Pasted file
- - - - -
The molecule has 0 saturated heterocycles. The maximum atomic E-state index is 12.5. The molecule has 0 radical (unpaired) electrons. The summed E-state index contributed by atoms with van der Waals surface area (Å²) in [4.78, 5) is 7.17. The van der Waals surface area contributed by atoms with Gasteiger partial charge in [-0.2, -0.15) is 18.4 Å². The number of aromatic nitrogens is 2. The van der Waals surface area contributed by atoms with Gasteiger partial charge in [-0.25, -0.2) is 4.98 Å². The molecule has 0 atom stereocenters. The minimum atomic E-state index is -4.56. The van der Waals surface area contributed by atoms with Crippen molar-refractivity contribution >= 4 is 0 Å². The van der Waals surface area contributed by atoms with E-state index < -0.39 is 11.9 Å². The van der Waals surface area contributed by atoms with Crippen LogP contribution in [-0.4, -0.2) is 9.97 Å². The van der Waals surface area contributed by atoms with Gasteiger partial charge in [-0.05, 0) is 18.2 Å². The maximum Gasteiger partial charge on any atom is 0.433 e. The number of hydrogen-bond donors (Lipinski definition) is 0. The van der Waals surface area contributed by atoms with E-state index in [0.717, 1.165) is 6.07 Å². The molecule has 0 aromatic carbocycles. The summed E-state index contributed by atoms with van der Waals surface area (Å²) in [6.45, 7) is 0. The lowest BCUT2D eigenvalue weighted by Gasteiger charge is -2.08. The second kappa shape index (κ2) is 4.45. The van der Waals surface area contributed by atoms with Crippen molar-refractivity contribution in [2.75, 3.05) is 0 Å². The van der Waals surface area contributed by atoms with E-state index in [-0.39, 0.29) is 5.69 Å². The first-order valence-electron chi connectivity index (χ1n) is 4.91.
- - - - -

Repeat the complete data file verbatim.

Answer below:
The molecule has 0 saturated heterocycles. The maximum atomic E-state index is 12.5. The molecule has 0 radical (unpaired) electrons. The summed E-state index contributed by atoms with van der Waals surface area (Å²) in [4.78, 5) is 7.17. The van der Waals surface area contributed by atoms with Gasteiger partial charge in [-0.2, -0.15) is 18.4 Å². The number of aromatic nitrogens is 2. The van der Waals surface area contributed by atoms with Gasteiger partial charge in [-0.25, -0.2) is 4.98 Å². The molecule has 0 atom stereocenters. The minimum atomic E-state index is -4.56. The van der Waals surface area contributed by atoms with Crippen molar-refractivity contribution >= 4 is 0 Å². The van der Waals surface area contributed by atoms with E-state index < -0.39 is 11.9 Å². The van der Waals surface area contributed by atoms with Crippen LogP contribution in [-0.4, -0.2) is 9.97 Å². The van der Waals surface area contributed by atoms with Gasteiger partial charge in [-0.05, 0) is 18.2 Å². The maximum Gasteiger partial charge on any atom is 0.433 e. The number of hydrogen-bond donors (Lipinski definition) is 0. The van der Waals surface area contributed by atoms with E-state index in [0.717, 1.165) is 6.07 Å². The molecule has 0 aromatic carbocycles. The summed E-state index contributed by atoms with van der Waals surface area (Å²) in [6.45, 7) is 0. The lowest BCUT2D eigenvalue weighted by Gasteiger charge is -2.08. The second kappa shape index (κ2) is 4.45. The van der Waals surface area contributed by atoms with Crippen molar-refractivity contribution in [2.75, 3.05) is 0 Å². The van der Waals surface area contributed by atoms with E-state index in [-0.39, 0.29) is 5.69 Å². The first-order valence-electron chi connectivity index (χ1n) is 4.91.